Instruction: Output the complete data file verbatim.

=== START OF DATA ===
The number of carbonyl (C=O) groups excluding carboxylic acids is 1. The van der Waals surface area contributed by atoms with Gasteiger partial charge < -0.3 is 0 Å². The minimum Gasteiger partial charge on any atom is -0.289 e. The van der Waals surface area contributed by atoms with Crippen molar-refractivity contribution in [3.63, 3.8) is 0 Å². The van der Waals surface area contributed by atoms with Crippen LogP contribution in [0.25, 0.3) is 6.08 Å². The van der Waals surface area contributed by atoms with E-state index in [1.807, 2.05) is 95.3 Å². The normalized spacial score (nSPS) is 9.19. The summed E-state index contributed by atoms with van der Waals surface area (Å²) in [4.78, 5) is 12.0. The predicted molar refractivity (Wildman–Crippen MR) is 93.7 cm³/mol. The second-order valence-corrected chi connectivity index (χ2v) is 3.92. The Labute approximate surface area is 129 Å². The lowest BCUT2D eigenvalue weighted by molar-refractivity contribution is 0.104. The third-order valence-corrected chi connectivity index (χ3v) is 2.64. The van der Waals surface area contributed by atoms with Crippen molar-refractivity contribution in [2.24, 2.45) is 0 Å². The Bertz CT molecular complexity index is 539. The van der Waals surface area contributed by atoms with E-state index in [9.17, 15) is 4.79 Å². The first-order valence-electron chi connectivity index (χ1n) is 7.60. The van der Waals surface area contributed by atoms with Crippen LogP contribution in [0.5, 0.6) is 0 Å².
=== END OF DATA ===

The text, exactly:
The number of carbonyl (C=O) groups excluding carboxylic acids is 1. The van der Waals surface area contributed by atoms with Gasteiger partial charge < -0.3 is 0 Å². The minimum Gasteiger partial charge on any atom is -0.289 e. The van der Waals surface area contributed by atoms with Crippen molar-refractivity contribution in [3.63, 3.8) is 0 Å². The van der Waals surface area contributed by atoms with Crippen LogP contribution in [0.25, 0.3) is 6.08 Å². The van der Waals surface area contributed by atoms with E-state index in [1.807, 2.05) is 95.3 Å². The normalized spacial score (nSPS) is 9.19. The summed E-state index contributed by atoms with van der Waals surface area (Å²) in [4.78, 5) is 12.0. The predicted molar refractivity (Wildman–Crippen MR) is 93.7 cm³/mol. The second-order valence-corrected chi connectivity index (χ2v) is 3.92. The Labute approximate surface area is 129 Å². The lowest BCUT2D eigenvalue weighted by molar-refractivity contribution is 0.104. The third-order valence-corrected chi connectivity index (χ3v) is 2.64. The van der Waals surface area contributed by atoms with Crippen molar-refractivity contribution in [2.24, 2.45) is 0 Å². The Bertz CT molecular complexity index is 539. The van der Waals surface area contributed by atoms with E-state index in [9.17, 15) is 4.79 Å². The first-order valence-electron chi connectivity index (χ1n) is 7.60. The van der Waals surface area contributed by atoms with Crippen LogP contribution in [0.5, 0.6) is 0 Å².